Convincing a claims adjuster of the seriousness of your injury will be more difficult if you wait several days to seek medical care. The longer you wait, the more likely an adjuster will allege your injury wasn’t serious, or was caused by some other incident. The faster you seek medical attention, the more credible and provable your claim will be.

Choose a Qualified Medical Professional

A credible physician and chiropractor is important. Don’t be influenced by medical clinics or doctors who publicize they can help you win your personal injury claim. Insurance adjusters know about attorneys who work with doctors to run up medical and chiropractic bills. Many of these lawyers and doctors are not looking out for your best interests.

Padding medical and chiropractic bills is common practice. Unfortunately, the only people who profit are the attorneys and doctors. After your attorney’s fees and medical bills have been paid, you may wind up with very little settlement money. You may even owe money for excess bills the settlement didn’t cover.

If you think you may have whiplash, see your primary care physician first. If your doctor can’t treat your injuries, she can refer you to an orthopedist or other specialist. Using credible, independent physicians and chiropractors will help the adjuster take your claim seriously.

Gather Medical Documentation

To have a successful claim, you must establish a paper trail of medical documentation (along with other evidence). The adjuster must see medical proof of your neck injury before she can pay out any money on your personal injury claim. Your medical documentation should include as much of the following as possible:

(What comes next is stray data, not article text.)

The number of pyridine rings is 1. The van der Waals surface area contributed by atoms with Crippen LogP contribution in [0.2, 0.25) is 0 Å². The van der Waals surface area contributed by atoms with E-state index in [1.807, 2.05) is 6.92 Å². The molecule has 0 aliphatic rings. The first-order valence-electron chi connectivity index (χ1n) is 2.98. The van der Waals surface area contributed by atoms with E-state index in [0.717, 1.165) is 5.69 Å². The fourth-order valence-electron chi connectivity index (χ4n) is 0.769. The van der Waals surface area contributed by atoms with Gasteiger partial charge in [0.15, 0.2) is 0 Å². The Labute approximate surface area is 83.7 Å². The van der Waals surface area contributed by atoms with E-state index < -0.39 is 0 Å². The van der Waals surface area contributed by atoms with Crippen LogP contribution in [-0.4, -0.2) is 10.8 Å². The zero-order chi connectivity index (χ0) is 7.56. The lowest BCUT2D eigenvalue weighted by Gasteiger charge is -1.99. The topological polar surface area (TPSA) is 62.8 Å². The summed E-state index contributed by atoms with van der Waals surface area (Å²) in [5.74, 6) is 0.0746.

1. Emergency room (or urgent care) admission forms and medical charts, x-rays, MRIs, CT scans, blood tests, doctors’ notes, and any other proof of treatment
    2. Further records showing unbroken follow-up treatment, as ordered by your doctor, along with subsequent tests, doctor’s notes, and your future prognosis

Seeking chiropractic treatment on your own, days or weeks after the accident, is a recipe for claim denial. You must seek medical attention immediately after the collision, and continue a pattern of unbroken, consistent treatment afterward.

Beware of Independent Medical Exams

If a physician (especially an orthopedist) diagnoses you with whiplash, and orders specific, necessary treatment, it will be hard for the adjuster to disagree. Nonetheless, adjusters often question medical treatment, regardless of who ordered it.

If the adjuster doesn’t agree with your doctor’s assessment, she may ask you to submit to an Independent Medical Exam, also known as an IME. This is basically a medical evaluation performed by a physician chosen by her insurance company.

You don’t have to agree to the exam, and probably shouldn’t. If the insurance company chooses a physician, it will be one who has consistently agreed with them. The only time you must submit to an exam by an insurance company’s doctor, is if your claim is with your own insurance company, such as in a no-fault state, or if your claim goes to trial.

See an example of a whiplash injury demand letter here.